The fourth stage of the pending UCITS directives, which sought to introduce a complete “passport” allowing fund managers based in one European Union member state to run and trade funds in another in a pan-European format, has been temporarily tabled following outcries from Ireland and Luxembourg.The controversy surrounds Version IV of the “Undertakings for Collective Investment in Transferable Securities,” or UCITS — a set of EU directives that allow collective investment schemes to operate freely throughout the EU on the basis of a single authorization from one member state.
A measure in Version IV centered on the location of administrative services — such as accounting — for an investment fund. Under the present UCITS guidelines, all back-office work has to be located in the nation of the investment fund concerned. As many are based in Ireland and Luxembourg — both nations noted for their benign financial regimes — the proposed “passport system” would have allowed those management services to move away and into the control of the jurisdictions of the traders.
Regulators in Dublin and Luxembourg contended that a full passport would involve the loss of regulatory oversight and jobs.
Meanwhile, others have argued the need for a full passport — allowing services such as accounting and administration to be delivered centrally, as opposed to locally.
Even a compromise or partial passport would require a fund to either operate in a jurisdiction where it had established a fund, or establish administration in two locations.
The passport mandate is among some critical issues being presented for consideration by an EU financial support organization — the Committee of the European Securities Regulators.
Regardless, most experts predict that even if passed, UCITS IV is unlikely to become embedded in EU national codes before 2010 or 2011.
A sigh of relief over the removal of the impasse for UCITS reform came from Wolf Klinz, the parliamentary rapporteur on the subject, who welcomed the development. Klinz’s only reserve was that he hoped “that CESR can produce results sooner, rather than later.”
Meanwhile, on another UCITS matter, the German liberal party MEP had commented that a “market efficiency package” was badly needed to ensure that UCITS did not become outdated and overshadowed in scope by its counterparts in America.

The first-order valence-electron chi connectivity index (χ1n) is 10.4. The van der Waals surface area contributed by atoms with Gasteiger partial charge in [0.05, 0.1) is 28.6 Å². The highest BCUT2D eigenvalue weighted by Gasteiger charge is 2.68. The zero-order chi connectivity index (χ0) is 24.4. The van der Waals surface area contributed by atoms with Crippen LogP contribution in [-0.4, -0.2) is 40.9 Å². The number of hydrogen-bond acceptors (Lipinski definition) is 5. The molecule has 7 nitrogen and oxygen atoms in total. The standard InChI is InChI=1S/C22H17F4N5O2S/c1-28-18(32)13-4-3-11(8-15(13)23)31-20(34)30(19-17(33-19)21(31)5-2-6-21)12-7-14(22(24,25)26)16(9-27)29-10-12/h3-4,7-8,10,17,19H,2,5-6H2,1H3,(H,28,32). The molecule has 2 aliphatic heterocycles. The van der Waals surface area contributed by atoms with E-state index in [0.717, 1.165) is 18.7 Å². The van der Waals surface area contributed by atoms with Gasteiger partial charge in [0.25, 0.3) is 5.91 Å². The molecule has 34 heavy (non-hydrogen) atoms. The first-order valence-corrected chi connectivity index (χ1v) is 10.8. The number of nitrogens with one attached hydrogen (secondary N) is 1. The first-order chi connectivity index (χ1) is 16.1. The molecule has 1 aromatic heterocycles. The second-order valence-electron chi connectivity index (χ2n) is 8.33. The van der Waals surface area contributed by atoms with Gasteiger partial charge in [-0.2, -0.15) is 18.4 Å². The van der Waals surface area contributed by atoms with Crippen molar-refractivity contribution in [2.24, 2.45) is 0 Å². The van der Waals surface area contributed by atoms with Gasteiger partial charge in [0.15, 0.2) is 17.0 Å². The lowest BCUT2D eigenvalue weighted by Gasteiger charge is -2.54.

Klinz pointed out that the average fund size in Europe, at $340 million, was less than one fifth of its American equivalent of $1.9 billion. European investors, he said, were charged an estimated $3 billion to $9 billion more in annual fees than they would be if economies of scale were fully exploited.
Karel Lannoo, secretary general of the Brussels-based Centre for European Policy Studies, explained that the present directive is now struggling to keep pace with the rapid rate of innovation in the marketplace.
Roger Turner, a partner with Big Four firm PricewaterhouseCoopers in London, appreciates the UCIT IV advance “towards a functioning single market in Europe.” But he noted that other, serious inefficiencies are being caused by lack of harmonization of EU company tax rules.
Substantial benefits to result from the upgraded legislation were cited by Peter De Proft, director general of the European Funds & Asset Managers Association, noting the reduction of the time delay for notification to sales target-country regulators from up to two months down to only three days. Other advances could include the introduction of a simplified prospectus; the possibility of funds merging across EU national borders; and the pooling of different funds into one entity, which would reduce management costs.
There are over 32,000 UCITS funds spread across Europe, Asia and Latin America. About $9 trillion in assets are under management by European firms, equivalent to half the EU’s estimated 2008 GDP.
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